6-12-24 Endurance Cycle Race


Last updated 11/14/2018 at 1:37pm

On any given warm Fall day of your choice, get on your bicycle at exactly 5 p.m. and head for San Francisco. You've got 24 hours to get there, 531 miles north, and you can stop only infrequently but not sleep. That's slightly less than the distance world class Austrian cyclist Christoph Strasser covered in his 31+ laps around the 18-mile Borrego Springs 6-12-24 World Time Trial Championships circuit on Oct. 26 – 27; he averaged 24 mph and outdistanced his nearest competitor by nearly 55 miles. The time trials are part of the lead-up to the Race Across American (RAAM) event in the Spring, also passing through Borrego.

Chamber of Commerce Executive Director Linda Haddock, along with our new Honorary Mayor Andy Macuga, put out the Borrego Springs welcome mat at Christmas Circle for 183 cyclists, plus their support teams, in many cycling categories and age groups: 6-hr, 12-hr, and 24-hr events; men and women from 20-70+; solo or as a team of two; and recombinant (reclining) and fixed gear entries.

These incredible athletes gave it their best efforts in what is becoming yet another signature Borrego Springs event.

Some races were closer than others.

World class 24-hour Canadian cyclist Meaghan Hackernin, competing in the women's solo, age 30-39 bracket, covered the same distance, 456 miles, as did age bracket 40 – 49 soloist Jennifer Orr. But Orr was a scant 3 min-31sec faster reaching that total, so Orr won the Women's overall 24-hour solo category.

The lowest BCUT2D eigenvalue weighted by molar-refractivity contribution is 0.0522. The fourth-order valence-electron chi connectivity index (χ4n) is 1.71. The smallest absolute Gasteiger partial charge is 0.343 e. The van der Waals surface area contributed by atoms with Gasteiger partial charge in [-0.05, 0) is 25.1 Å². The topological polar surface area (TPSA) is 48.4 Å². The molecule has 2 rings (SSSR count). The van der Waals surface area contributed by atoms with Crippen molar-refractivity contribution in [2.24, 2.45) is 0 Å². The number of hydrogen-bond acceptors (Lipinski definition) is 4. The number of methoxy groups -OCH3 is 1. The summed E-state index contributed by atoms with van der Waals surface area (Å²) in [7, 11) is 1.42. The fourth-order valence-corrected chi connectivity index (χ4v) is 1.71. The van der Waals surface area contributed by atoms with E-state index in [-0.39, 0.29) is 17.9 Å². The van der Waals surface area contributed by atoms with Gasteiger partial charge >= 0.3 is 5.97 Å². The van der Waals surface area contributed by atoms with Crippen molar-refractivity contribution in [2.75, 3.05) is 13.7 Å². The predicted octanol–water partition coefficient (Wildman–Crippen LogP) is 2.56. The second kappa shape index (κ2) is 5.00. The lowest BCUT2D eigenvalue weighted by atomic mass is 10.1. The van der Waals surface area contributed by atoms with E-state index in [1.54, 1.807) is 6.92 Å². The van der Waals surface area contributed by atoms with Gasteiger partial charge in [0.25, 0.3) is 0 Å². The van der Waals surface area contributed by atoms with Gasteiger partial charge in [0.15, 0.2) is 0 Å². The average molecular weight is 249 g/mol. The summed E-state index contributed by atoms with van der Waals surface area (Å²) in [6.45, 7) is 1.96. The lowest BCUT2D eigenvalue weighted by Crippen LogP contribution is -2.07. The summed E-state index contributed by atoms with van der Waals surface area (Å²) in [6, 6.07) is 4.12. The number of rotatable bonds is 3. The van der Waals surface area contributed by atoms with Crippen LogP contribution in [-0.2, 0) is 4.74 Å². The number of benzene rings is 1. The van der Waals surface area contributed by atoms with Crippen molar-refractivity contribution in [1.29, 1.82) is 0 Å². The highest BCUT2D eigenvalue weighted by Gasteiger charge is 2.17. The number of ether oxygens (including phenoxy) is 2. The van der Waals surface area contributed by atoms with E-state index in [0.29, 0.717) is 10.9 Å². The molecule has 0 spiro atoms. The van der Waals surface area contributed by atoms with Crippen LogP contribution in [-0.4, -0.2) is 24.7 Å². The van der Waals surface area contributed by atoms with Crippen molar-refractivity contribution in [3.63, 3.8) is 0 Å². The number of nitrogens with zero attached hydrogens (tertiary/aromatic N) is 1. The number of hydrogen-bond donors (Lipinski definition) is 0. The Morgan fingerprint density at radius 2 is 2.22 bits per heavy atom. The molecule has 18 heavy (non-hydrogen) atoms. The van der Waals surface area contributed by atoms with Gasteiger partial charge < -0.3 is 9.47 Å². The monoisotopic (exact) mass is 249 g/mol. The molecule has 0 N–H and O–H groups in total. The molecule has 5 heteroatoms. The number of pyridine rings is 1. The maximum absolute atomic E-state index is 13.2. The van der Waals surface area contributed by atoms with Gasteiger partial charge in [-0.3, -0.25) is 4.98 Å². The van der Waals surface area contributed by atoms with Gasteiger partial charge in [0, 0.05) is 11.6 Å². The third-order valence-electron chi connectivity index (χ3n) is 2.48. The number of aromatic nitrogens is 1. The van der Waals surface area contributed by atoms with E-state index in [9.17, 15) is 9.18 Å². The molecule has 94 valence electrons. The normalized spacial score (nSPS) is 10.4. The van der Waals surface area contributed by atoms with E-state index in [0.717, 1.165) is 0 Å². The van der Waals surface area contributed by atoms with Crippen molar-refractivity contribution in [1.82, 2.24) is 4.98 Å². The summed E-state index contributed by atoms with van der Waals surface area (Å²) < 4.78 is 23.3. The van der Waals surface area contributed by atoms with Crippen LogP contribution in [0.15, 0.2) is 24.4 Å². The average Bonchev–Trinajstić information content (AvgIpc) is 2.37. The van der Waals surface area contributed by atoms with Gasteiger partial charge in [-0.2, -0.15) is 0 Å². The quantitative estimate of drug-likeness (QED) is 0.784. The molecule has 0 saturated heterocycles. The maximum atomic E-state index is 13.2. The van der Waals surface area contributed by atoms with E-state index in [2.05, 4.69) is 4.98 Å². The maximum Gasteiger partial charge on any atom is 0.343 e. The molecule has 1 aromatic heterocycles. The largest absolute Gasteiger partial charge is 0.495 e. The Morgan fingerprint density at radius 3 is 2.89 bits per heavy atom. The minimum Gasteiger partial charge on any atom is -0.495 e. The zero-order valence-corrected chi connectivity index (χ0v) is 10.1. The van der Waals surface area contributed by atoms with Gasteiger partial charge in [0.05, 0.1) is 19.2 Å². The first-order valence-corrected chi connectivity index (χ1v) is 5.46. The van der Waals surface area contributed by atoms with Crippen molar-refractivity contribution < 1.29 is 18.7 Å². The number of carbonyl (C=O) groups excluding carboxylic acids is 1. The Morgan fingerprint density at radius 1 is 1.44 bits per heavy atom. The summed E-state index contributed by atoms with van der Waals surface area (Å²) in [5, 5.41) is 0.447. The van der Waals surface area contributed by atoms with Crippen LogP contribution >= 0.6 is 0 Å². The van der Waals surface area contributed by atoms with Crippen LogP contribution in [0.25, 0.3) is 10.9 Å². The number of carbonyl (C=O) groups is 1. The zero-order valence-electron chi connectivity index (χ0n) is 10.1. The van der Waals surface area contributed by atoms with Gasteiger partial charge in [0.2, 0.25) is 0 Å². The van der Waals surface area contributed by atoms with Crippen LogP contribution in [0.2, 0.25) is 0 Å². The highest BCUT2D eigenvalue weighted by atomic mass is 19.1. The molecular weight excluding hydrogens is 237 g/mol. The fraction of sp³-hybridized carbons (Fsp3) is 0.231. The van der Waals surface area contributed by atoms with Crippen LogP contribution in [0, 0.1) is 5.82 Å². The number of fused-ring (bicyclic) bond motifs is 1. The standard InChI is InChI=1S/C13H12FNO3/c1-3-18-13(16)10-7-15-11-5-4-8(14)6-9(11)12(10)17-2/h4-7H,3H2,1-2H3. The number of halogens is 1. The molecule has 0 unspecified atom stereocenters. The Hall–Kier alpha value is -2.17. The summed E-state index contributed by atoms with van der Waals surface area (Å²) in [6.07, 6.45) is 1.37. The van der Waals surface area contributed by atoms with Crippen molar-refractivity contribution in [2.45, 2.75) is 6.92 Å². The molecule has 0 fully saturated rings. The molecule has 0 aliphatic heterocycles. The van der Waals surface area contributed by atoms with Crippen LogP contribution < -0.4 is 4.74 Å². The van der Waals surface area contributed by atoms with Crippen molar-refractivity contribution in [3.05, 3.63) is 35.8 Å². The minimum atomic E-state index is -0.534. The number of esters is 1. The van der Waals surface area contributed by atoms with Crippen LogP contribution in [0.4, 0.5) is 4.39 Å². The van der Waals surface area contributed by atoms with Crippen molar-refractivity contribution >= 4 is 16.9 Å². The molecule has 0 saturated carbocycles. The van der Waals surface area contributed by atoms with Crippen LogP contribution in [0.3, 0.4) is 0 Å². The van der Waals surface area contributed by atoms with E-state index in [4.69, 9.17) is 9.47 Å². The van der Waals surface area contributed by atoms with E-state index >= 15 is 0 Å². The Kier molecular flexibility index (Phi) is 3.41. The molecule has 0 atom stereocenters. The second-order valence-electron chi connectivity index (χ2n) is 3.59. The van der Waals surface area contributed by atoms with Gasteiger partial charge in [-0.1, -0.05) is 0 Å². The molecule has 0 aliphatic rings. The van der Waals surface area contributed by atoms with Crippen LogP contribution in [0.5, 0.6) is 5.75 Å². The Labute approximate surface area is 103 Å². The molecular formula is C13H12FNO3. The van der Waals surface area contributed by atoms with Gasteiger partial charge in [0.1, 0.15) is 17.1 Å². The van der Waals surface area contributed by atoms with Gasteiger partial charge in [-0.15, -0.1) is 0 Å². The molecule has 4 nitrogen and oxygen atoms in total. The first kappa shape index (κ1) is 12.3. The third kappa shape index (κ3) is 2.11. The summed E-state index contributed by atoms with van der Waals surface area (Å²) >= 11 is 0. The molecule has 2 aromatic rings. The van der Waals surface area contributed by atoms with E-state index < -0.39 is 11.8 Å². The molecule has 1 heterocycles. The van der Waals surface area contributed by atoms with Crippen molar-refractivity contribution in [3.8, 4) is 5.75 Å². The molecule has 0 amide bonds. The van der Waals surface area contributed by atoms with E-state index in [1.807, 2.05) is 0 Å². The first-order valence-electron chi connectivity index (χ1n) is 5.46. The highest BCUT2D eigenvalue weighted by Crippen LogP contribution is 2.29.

On several occasions during the heat of the day, said a grateful Hackernin, "My mom sprayed me down head to toe with sun-block."

In the same women's solo event, age 30 – 39 bracket, there was one unfortunate incident out on the course. British champion cyclist Crystal Spearman, a favorite in both her category and age group, was the first out of the gate in Wave-1 of the 24-hour event at the 5 p.m.

The next day, feeling the heat on lap-21, she lost consciousness, and Spearman drifted slightly off the pavement into the sand. The front wheel stopped and turned sideways, and with cycling shoes locked into the pedals, she flipped over the handlebars onto the ground.

Although injured, she made a valiant effort to continue, and she did finish doing 402 miles in the 24-hr, thus qualifying her for Race Across America, a truly valiant effort, and made it worth while traveling the 6,000 miles to get here.

World class cycling such as the RAAM event is expensive, she said, given the complicated logistical support required from crew members. "I need a sponsor," she added with a laugh.

Every rider has a story to tell, and we at the Sun plan to cover as many as possible for both future time trials and the upcoming RAAM event.